Movie critic Esther McCarthy reviews Transformers and Hampstead
Transformers: The Last Knight (12A) *
The latest blockbuster in the series based on Hasbro toys lumbers through its batty and largely incoherent storyline over a period of two and a half hours.
Mark Walhberg returns (he’s said this is his last Transformers movie ) as Cade Yeager, the man who present the good Autobots from human annihilation by hiding them in the desert. After all, there’s a military group (led by Josh Duhamel) which has been specifically tasked with wiping out every Transformer on the planet.
He joins forces with an intelligent university professor, Vivian Wembley (Laura Haddock), to help prevent both the wipeout at the hands of humans and the nasty impending advance of the baddie Transformers, the Decepticons.
Optimus Prime has joined their ranks having been ruled by the evil Quintessa, who’s planning another assault on earth.
The plot lines are vast and confusing. We meet a new character, a teenage girl named Izabella, who has been fending for herself and has a special connection with the Transformers. But it gets really nutty when we learn that they were central to the events of the myth of King Arthur, and were even involved in World War II, in a plot line that’s never pulled together effectively. A loud incoherent mess.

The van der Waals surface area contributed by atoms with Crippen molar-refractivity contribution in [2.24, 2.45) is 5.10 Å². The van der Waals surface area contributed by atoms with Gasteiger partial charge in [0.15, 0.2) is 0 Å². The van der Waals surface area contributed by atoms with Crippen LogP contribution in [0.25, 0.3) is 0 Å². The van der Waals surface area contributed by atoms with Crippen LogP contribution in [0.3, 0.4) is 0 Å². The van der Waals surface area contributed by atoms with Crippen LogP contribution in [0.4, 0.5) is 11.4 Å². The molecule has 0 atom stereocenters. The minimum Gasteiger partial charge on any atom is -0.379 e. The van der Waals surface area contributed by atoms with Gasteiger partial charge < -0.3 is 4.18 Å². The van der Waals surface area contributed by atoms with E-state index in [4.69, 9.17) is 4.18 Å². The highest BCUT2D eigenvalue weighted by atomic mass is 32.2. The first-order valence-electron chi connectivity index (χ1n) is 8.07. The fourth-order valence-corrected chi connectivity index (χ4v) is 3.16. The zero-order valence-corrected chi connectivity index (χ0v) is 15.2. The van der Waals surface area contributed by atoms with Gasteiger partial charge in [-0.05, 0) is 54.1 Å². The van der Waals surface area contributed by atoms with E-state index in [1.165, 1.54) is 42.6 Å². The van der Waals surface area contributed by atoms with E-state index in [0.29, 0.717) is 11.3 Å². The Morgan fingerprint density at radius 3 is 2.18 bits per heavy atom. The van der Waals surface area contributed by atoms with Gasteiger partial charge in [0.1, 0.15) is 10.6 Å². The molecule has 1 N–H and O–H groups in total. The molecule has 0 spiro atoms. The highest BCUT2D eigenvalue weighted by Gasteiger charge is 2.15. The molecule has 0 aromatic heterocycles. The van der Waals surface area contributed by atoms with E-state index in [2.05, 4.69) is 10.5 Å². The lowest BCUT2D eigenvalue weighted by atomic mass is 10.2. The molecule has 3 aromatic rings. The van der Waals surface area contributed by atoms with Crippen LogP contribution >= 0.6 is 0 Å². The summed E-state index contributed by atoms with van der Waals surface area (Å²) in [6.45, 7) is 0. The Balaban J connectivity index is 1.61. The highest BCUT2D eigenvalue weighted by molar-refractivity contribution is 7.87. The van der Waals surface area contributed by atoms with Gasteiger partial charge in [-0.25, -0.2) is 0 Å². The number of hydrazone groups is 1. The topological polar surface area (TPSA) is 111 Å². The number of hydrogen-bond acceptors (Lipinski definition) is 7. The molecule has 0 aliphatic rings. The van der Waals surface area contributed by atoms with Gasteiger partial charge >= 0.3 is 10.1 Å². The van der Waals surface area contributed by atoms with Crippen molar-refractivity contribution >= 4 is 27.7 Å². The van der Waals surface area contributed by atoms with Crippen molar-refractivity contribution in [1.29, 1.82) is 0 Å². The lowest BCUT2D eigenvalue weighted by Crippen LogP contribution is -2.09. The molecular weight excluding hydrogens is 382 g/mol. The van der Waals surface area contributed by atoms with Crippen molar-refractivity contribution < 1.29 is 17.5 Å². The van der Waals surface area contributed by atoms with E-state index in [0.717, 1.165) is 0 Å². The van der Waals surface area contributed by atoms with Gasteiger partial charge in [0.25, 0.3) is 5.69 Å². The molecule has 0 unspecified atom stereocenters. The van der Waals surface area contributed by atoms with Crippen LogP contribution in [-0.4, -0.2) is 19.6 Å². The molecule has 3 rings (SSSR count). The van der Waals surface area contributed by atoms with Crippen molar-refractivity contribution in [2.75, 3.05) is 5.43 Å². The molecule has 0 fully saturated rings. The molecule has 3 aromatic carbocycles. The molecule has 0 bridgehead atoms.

Hampstead (12A) ***
Brendan Gleeson and Diane Keaton make for good company in the light but charming Hampstead, a romantic drama based very loosely on a true story.
Emily (Keaton) is a quirky, widowed woman struggling to hold on to her flat - and maintain her friendships with her wealthier circle of friends - in the fashionable corner of London.
Peering out of her attic one day, she spots a local self-sufficient recluse (Gleeson) trying to deal with a spot of bother outside the shack he calls home.
She calls the police and checks in with him the next day, but this independent man with an unconventional life has little interest in getting to know the woman he assumes to be just another upmarket female.
As the movie develops, it emerges they both have more in common than they think, and they form a friendship that could become more, if both of them could overcome their prejudices and expectations. Keaton and Gleeson make nice foils for each other and are as good as they always are.